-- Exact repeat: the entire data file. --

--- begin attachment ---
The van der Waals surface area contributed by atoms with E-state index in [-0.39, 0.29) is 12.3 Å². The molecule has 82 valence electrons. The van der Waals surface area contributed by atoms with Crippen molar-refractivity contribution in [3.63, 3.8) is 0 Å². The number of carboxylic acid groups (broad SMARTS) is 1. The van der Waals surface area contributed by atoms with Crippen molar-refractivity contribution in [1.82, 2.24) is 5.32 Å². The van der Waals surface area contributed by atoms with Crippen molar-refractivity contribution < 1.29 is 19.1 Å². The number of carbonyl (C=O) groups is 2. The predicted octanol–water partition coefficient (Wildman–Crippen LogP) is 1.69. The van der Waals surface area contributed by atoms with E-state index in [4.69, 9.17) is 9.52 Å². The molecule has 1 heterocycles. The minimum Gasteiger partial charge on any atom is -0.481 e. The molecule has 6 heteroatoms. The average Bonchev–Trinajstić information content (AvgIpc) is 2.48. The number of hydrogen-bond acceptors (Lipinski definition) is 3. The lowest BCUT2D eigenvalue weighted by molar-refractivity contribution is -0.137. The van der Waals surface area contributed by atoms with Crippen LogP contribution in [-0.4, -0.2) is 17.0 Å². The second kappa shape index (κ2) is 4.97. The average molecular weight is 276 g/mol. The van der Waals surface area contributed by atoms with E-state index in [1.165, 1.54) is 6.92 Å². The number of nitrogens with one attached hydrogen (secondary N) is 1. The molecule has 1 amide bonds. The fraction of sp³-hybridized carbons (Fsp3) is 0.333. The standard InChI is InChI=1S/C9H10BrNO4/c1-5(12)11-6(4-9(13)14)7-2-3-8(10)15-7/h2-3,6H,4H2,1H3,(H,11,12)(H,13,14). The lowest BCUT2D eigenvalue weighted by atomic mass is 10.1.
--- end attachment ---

The van der Waals surface area contributed by atoms with E-state index in [-0.39, 0.29) is 12.3 Å². The molecule has 82 valence electrons. The van der Waals surface area contributed by atoms with Crippen molar-refractivity contribution in [3.63, 3.8) is 0 Å². The number of carboxylic acid groups (broad SMARTS) is 1. The van der Waals surface area contributed by atoms with Crippen molar-refractivity contribution in [1.82, 2.24) is 5.32 Å². The van der Waals surface area contributed by atoms with Crippen molar-refractivity contribution < 1.29 is 19.1 Å². The number of carbonyl (C=O) groups is 2. The predicted octanol–water partition coefficient (Wildman–Crippen LogP) is 1.69. The van der Waals surface area contributed by atoms with E-state index in [4.69, 9.17) is 9.52 Å². The molecule has 1 heterocycles. The minimum Gasteiger partial charge on any atom is -0.481 e. The molecule has 6 heteroatoms. The average Bonchev–Trinajstić information content (AvgIpc) is 2.48. The number of hydrogen-bond acceptors (Lipinski definition) is 3. The lowest BCUT2D eigenvalue weighted by molar-refractivity contribution is -0.137. The van der Waals surface area contributed by atoms with Crippen LogP contribution in [-0.4, -0.2) is 17.0 Å². The second kappa shape index (κ2) is 4.97. The average molecular weight is 276 g/mol. The van der Waals surface area contributed by atoms with E-state index in [1.165, 1.54) is 6.92 Å². The number of nitrogens with one attached hydrogen (secondary N) is 1. The molecule has 1 amide bonds. The fraction of sp³-hybridized carbons (Fsp3) is 0.333. The standard InChI is InChI=1S/C9H10BrNO4/c1-5(12)11-6(4-9(13)14)7-2-3-8(10)15-7/h2-3,6H,4H2,1H3,(H,11,12)(H,13,14). The lowest BCUT2D eigenvalue weighted by atomic mass is 10.1.